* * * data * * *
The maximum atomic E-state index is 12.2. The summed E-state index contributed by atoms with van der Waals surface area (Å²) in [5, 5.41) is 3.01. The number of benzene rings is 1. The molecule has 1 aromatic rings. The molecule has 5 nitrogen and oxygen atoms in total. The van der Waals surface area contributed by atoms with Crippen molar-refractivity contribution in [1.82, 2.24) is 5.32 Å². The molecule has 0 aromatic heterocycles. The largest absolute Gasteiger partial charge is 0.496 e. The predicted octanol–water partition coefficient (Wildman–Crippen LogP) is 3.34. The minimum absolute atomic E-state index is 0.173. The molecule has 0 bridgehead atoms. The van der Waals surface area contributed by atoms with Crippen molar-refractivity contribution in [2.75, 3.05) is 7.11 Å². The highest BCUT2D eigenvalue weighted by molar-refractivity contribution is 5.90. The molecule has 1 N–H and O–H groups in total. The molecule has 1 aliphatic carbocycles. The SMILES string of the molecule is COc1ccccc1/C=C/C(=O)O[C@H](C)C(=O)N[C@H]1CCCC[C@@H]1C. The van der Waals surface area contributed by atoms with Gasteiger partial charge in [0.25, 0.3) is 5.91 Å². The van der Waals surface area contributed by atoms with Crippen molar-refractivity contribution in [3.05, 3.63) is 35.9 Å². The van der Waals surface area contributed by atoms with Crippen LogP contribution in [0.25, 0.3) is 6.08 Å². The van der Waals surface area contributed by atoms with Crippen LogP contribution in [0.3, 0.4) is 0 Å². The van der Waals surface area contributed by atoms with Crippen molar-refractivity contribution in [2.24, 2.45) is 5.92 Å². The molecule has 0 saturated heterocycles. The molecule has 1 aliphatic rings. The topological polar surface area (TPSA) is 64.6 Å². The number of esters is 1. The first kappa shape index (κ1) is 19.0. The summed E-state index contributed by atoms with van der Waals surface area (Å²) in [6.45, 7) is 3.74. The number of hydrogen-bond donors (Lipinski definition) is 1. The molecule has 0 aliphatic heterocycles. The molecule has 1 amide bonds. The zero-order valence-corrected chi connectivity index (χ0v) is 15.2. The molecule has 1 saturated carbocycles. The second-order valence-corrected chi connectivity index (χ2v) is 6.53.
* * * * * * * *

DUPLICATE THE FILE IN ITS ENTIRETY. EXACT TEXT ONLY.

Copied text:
The maximum atomic E-state index is 12.2. The summed E-state index contributed by atoms with van der Waals surface area (Å²) in [5, 5.41) is 3.01. The number of benzene rings is 1. The molecule has 1 aromatic rings. The molecule has 5 nitrogen and oxygen atoms in total. The van der Waals surface area contributed by atoms with Crippen molar-refractivity contribution in [1.82, 2.24) is 5.32 Å². The molecule has 0 aromatic heterocycles. The largest absolute Gasteiger partial charge is 0.496 e. The predicted octanol–water partition coefficient (Wildman–Crippen LogP) is 3.34. The minimum absolute atomic E-state index is 0.173. The molecule has 0 bridgehead atoms. The van der Waals surface area contributed by atoms with Crippen molar-refractivity contribution in [2.75, 3.05) is 7.11 Å². The highest BCUT2D eigenvalue weighted by molar-refractivity contribution is 5.90. The molecule has 1 N–H and O–H groups in total. The molecule has 1 aliphatic carbocycles. The SMILES string of the molecule is COc1ccccc1/C=C/C(=O)O[C@H](C)C(=O)N[C@H]1CCCC[C@@H]1C. The van der Waals surface area contributed by atoms with Gasteiger partial charge in [0.25, 0.3) is 5.91 Å². The van der Waals surface area contributed by atoms with Crippen molar-refractivity contribution in [3.05, 3.63) is 35.9 Å². The van der Waals surface area contributed by atoms with Crippen LogP contribution in [0.25, 0.3) is 6.08 Å². The van der Waals surface area contributed by atoms with Crippen LogP contribution in [0.3, 0.4) is 0 Å². The van der Waals surface area contributed by atoms with Crippen molar-refractivity contribution in [2.24, 2.45) is 5.92 Å². The molecule has 0 saturated heterocycles. The molecule has 1 aliphatic rings. The topological polar surface area (TPSA) is 64.6 Å². The number of esters is 1. The first kappa shape index (κ1) is 19.0. The summed E-state index contributed by atoms with van der Waals surface area (Å²) in [6.45, 7) is 3.74. The number of hydrogen-bond donors (Lipinski definition) is 1. The molecule has 0 aliphatic heterocycles. The molecule has 1 amide bonds. The zero-order valence-corrected chi connectivity index (χ0v) is 15.2. The molecule has 1 saturated carbocycles. The second-order valence-corrected chi connectivity index (χ2v) is 6.53.